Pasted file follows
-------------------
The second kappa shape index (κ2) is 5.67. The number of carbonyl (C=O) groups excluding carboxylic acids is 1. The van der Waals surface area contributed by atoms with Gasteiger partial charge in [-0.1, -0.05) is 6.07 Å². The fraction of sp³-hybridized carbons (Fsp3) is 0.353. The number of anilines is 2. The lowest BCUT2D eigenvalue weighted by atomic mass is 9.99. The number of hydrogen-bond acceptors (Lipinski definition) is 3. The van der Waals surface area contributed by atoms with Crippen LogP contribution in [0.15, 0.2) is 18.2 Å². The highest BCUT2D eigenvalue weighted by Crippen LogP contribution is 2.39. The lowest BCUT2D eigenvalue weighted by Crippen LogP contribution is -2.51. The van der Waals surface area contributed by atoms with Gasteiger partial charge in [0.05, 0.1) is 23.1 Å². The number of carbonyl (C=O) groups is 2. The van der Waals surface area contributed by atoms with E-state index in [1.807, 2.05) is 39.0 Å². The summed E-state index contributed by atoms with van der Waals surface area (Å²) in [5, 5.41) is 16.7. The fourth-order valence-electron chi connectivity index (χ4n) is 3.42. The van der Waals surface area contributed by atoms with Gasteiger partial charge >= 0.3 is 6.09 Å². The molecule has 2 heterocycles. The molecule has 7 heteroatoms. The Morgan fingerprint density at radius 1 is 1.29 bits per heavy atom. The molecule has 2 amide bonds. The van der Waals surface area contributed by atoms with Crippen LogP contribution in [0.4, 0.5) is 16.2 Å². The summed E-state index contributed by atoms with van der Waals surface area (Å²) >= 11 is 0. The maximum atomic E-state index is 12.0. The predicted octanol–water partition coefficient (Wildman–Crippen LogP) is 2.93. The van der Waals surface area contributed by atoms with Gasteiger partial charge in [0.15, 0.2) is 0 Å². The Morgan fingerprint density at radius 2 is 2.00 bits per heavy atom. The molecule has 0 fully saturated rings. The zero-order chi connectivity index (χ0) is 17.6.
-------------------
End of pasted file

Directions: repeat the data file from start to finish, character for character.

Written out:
The second kappa shape index (κ2) is 5.67. The number of carbonyl (C=O) groups excluding carboxylic acids is 1. The van der Waals surface area contributed by atoms with Gasteiger partial charge in [-0.1, -0.05) is 6.07 Å². The fraction of sp³-hybridized carbons (Fsp3) is 0.353. The number of anilines is 2. The lowest BCUT2D eigenvalue weighted by atomic mass is 9.99. The number of hydrogen-bond acceptors (Lipinski definition) is 3. The van der Waals surface area contributed by atoms with Crippen LogP contribution in [0.15, 0.2) is 18.2 Å². The highest BCUT2D eigenvalue weighted by Crippen LogP contribution is 2.39. The lowest BCUT2D eigenvalue weighted by Crippen LogP contribution is -2.51. The van der Waals surface area contributed by atoms with Gasteiger partial charge in [0.05, 0.1) is 23.1 Å². The number of carbonyl (C=O) groups is 2. The van der Waals surface area contributed by atoms with E-state index in [1.807, 2.05) is 39.0 Å². The summed E-state index contributed by atoms with van der Waals surface area (Å²) in [5, 5.41) is 16.7. The fourth-order valence-electron chi connectivity index (χ4n) is 3.42. The van der Waals surface area contributed by atoms with Gasteiger partial charge >= 0.3 is 6.09 Å². The molecule has 2 heterocycles. The molecule has 7 heteroatoms. The Morgan fingerprint density at radius 1 is 1.29 bits per heavy atom. The molecule has 2 amide bonds. The van der Waals surface area contributed by atoms with Crippen LogP contribution in [0.4, 0.5) is 16.2 Å². The summed E-state index contributed by atoms with van der Waals surface area (Å²) >= 11 is 0. The maximum atomic E-state index is 12.0. The predicted octanol–water partition coefficient (Wildman–Crippen LogP) is 2.93. The van der Waals surface area contributed by atoms with Gasteiger partial charge in [0.15, 0.2) is 0 Å². The Morgan fingerprint density at radius 2 is 2.00 bits per heavy atom. The molecule has 0 fully saturated rings. The zero-order chi connectivity index (χ0) is 17.6.